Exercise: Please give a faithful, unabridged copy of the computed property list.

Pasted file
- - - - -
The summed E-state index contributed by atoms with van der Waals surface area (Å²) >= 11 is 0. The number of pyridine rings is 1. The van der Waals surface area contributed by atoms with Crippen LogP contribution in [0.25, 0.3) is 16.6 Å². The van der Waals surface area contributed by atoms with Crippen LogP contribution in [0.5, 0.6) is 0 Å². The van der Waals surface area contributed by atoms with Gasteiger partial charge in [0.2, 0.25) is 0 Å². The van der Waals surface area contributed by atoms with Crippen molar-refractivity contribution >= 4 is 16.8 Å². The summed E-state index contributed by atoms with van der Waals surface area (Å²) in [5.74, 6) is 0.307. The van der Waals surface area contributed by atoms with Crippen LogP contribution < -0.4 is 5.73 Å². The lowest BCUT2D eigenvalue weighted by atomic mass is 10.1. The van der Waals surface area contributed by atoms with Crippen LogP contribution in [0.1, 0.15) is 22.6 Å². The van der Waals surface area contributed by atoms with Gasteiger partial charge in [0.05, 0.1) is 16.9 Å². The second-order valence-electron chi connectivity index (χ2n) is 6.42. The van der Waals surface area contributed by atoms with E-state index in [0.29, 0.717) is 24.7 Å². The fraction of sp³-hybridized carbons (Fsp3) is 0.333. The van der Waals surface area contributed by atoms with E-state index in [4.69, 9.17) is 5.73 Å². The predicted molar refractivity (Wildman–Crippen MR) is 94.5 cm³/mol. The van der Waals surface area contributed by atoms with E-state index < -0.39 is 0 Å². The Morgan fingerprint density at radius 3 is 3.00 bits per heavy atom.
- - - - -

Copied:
The summed E-state index contributed by atoms with van der Waals surface area (Å²) >= 11 is 0. The number of pyridine rings is 1. The van der Waals surface area contributed by atoms with Crippen LogP contribution in [0.25, 0.3) is 16.6 Å². The van der Waals surface area contributed by atoms with Crippen LogP contribution in [0.5, 0.6) is 0 Å². The van der Waals surface area contributed by atoms with Gasteiger partial charge in [0.2, 0.25) is 0 Å². The van der Waals surface area contributed by atoms with Crippen molar-refractivity contribution >= 4 is 16.8 Å². The summed E-state index contributed by atoms with van der Waals surface area (Å²) in [5.74, 6) is 0.307. The van der Waals surface area contributed by atoms with Crippen LogP contribution < -0.4 is 5.73 Å². The lowest BCUT2D eigenvalue weighted by atomic mass is 10.1. The van der Waals surface area contributed by atoms with Crippen LogP contribution in [0.1, 0.15) is 22.6 Å². The van der Waals surface area contributed by atoms with Gasteiger partial charge in [0.05, 0.1) is 16.9 Å². The second-order valence-electron chi connectivity index (χ2n) is 6.42. The van der Waals surface area contributed by atoms with E-state index in [0.29, 0.717) is 24.7 Å². The fraction of sp³-hybridized carbons (Fsp3) is 0.333. The van der Waals surface area contributed by atoms with E-state index in [4.69, 9.17) is 5.73 Å². The predicted molar refractivity (Wildman–Crippen MR) is 94.5 cm³/mol. The van der Waals surface area contributed by atoms with E-state index < -0.39 is 0 Å². The Morgan fingerprint density at radius 3 is 3.00 bits per heavy atom.